Ironically, this change in the Income Tax Act did not come from pro-active politicians wanting nonprofits, who are undeniably the experts in serving the needs of marginalized populations, to have greater opportunities to shape public policy in a more equitable way. Change happened because of a lawsuit brought forth by an organization that claimed the Income Tax Act was basically muzzling nonprofits in exchange for their tax-free status – a clear infringement on their freedom of speech.
The Good News and the Bad News
This change should be good news for Canadian charities, but according to Hillary Pearson, Past President of Philanthropic Foundations Canada and a strategic advisor in the nonprofit sector, “many charities are still pretty averse to the risks of public advocacy and are worried about donor reactions. Generally foundations and donors stay out of policy work, believing that it is the job of governments to make policy by and large.
The group of charities explicitly advocating for policy change remains very small in Canada even if the law has been changed.”
We know that old habits are hard to break, especially when they become ingrained and part of doing business as usual. Becoming an engaged advocate for the underlying cause your mission currently stands on might seem like an impossible task given the already long list of day to day duties you are tackling for the benefit of your community.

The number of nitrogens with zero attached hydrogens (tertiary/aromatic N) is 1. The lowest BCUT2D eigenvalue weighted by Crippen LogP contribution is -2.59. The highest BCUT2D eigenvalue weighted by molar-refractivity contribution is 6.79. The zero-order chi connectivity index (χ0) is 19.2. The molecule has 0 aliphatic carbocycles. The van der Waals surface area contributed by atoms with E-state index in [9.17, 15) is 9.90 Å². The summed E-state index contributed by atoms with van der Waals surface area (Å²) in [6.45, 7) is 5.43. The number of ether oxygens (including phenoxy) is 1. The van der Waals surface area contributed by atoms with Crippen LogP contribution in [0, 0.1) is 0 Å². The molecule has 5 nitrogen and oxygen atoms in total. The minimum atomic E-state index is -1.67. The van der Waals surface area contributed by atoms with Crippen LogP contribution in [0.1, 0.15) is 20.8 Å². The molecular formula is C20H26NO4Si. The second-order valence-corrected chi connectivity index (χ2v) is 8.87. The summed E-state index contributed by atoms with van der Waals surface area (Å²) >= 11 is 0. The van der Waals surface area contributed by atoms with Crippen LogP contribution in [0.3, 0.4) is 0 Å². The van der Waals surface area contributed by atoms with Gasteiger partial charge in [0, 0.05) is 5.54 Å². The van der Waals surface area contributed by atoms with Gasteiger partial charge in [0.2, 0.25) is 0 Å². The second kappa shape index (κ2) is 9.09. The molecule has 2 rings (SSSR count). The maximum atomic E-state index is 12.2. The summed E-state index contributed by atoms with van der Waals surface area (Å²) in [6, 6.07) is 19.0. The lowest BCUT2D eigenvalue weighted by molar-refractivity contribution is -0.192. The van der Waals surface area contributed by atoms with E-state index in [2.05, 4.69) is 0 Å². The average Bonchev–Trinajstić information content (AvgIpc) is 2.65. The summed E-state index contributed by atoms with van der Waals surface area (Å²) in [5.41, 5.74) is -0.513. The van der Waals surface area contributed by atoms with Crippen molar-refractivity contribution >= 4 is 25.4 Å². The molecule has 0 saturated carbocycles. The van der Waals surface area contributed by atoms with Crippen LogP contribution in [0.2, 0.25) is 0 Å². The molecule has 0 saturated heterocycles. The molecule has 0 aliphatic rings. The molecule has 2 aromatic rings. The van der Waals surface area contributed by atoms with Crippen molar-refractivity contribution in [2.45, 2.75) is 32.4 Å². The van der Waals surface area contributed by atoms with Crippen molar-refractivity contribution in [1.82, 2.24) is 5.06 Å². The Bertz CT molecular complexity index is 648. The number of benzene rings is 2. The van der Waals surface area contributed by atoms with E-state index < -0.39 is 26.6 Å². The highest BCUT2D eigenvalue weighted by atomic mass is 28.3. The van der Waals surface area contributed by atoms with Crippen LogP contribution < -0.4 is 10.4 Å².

But here is the elephant in the room nobody is addressing – if we are not working at eradicating the source of inequities on a systemic level then is the organization actually a cog in the machine that keeps us from attaining a sustainable and equitable world?
Are we part of the problem?
Shouldn’t we actively be working our way out of a job? Could that be the real purpose of the social sector? It turns out that believing we should take a stronger stand and that individual organizations, big and small, have a duty to be the authentic advocates for their cause does not make us naive utopian thinkers. There are already some amazing people out there working hard on moving philanthropy closer to advocacy.